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Monday, February 3, 2003

Fruit Salad
It Will Always Be Burma to Me

In the deep days of my puissant youth, I was an accomplished stage actor. As I have detailed in Pickle This!, my presence on the stage is not only commanding, it is also at times commanded. I was four when I had done my first Othello and six when I had done my first Lear. At the age of eight, I tackled the role later made famous by Mel Gibson. I mean no offense to Mel Gibson. Mel Gibson is a dear friend of mine. In the days when we roamed the scorching Australian countryside, Mel Gibson and I would stalk and kill wild boars for sport, consuming all but the tusks. We’d take the extraneous tusks and throw them at the boorish elitists that sat in the boxes at the Sydney Opera House. At dawn, Mel Gibson and I would wander the beaches and urinate on the jellyfish. There’s nothing quite like the site of a peed-upon jellyfish. You can hear their muffled shrieks, as they absorb the uric acid. Mel Gibson and I would laugh and laugh. Also, we were drunk. But I digress.

The role of which I speak is, of course Hamlet, the melancholy Dane. And I am reminded of those days of wonderfully performed Shakespeare, as I am on the floor of a Burmese prison. I think it is called Myanmar now. I will have to ask Cuban Bob when I get home. I am naked, but that is just for fun. It is dark here, so very dark. There are noises in the distance but no one has come for me in hours. I write in my journal by the light that seeps in through the food hole. The light is milky white and blunted, much like the albino Burmese woman that I had sex with last night. She was passionate and stern, all at once demanding my touch then smacking me across the face. I basked in the warmth of her body and I woke up here. She was a villainous she-devil. I loved her deeply.

Footsteps. I am not scared. I have been in prisons far worse than here. I lived in Dayton, Ohio, for a year.


"I am."

"Wolinetz, we have been looking for you for some time. I see that you were easily brought to us by our ‘Burmese White’"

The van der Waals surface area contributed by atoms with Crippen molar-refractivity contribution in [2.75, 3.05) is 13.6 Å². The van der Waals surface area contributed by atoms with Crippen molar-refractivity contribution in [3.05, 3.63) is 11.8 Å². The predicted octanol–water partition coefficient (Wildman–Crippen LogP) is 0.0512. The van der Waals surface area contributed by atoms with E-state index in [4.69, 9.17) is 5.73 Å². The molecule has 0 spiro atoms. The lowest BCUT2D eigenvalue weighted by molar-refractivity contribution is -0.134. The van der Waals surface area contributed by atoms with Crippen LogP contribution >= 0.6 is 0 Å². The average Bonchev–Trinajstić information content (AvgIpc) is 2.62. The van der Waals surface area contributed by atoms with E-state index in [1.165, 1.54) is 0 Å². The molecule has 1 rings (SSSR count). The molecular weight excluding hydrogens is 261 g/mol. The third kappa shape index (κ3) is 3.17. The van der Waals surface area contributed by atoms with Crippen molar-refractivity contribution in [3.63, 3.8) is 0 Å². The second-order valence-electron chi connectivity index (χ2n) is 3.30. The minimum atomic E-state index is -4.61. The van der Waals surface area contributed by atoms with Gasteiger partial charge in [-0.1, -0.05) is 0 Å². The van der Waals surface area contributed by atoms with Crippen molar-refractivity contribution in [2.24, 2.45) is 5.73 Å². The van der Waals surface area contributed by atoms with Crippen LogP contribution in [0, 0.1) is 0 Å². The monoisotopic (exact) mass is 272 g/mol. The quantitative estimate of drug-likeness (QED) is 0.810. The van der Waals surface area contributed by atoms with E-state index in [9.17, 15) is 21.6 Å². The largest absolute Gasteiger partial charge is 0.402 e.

"My weakness for flesh is no secret. What do you want from me?"

The voice, which had been disembodied, was revealed to belong to a surly Burmese man with a wont for blood. He raised his hand to me and unleashed a vicious slap that moistened my eyes and shot pain through my head. I fell to my elbow and checked my nose for blood. There was none. I rule. The man helped me to my feet and stood before him. He had a grating presence, much like my ex-wife Carmen Electra’s parents.

He opened the door to my cell and I was thrust out the door. I was on stage. Thousands cheered my arrival. I waved to the adoring folks that had likely paid good money to see me. I would demand a cut of this money, of course, as well as some opium to hold me until I got back to the States. I turned to my captor and he nodded. He did not need to say anything. They had come to see me perform as the melancholy Dane. Where be your jibes now? Your flashes of merriment? They be here, amongst the people of Burma. For the moment, anyway.

Geoff Wolinetz cannot be found on IMDb because the Hollywood community refuses to acknowledge the production of his seminal masterpiece Come What May, a gritty psychothriller starring a guy who kind of looks like Billy Baldwin and Erin Gray (formerly of "Silver Spoons"). If he were to be found on IMDb, his name would fall between "Geoff Witcher" and "Geoff Wood." In addition to his imaginary film career, Geoff also maintains an imaginary career as a baron of industry, is lead singer of the imaginary band Kick Ass, Falco, holds an imaginary Olympic gold medal and is an imaginary Pulitzer laureate in the field of journalism for his investigative piece on the albinos of Alaska.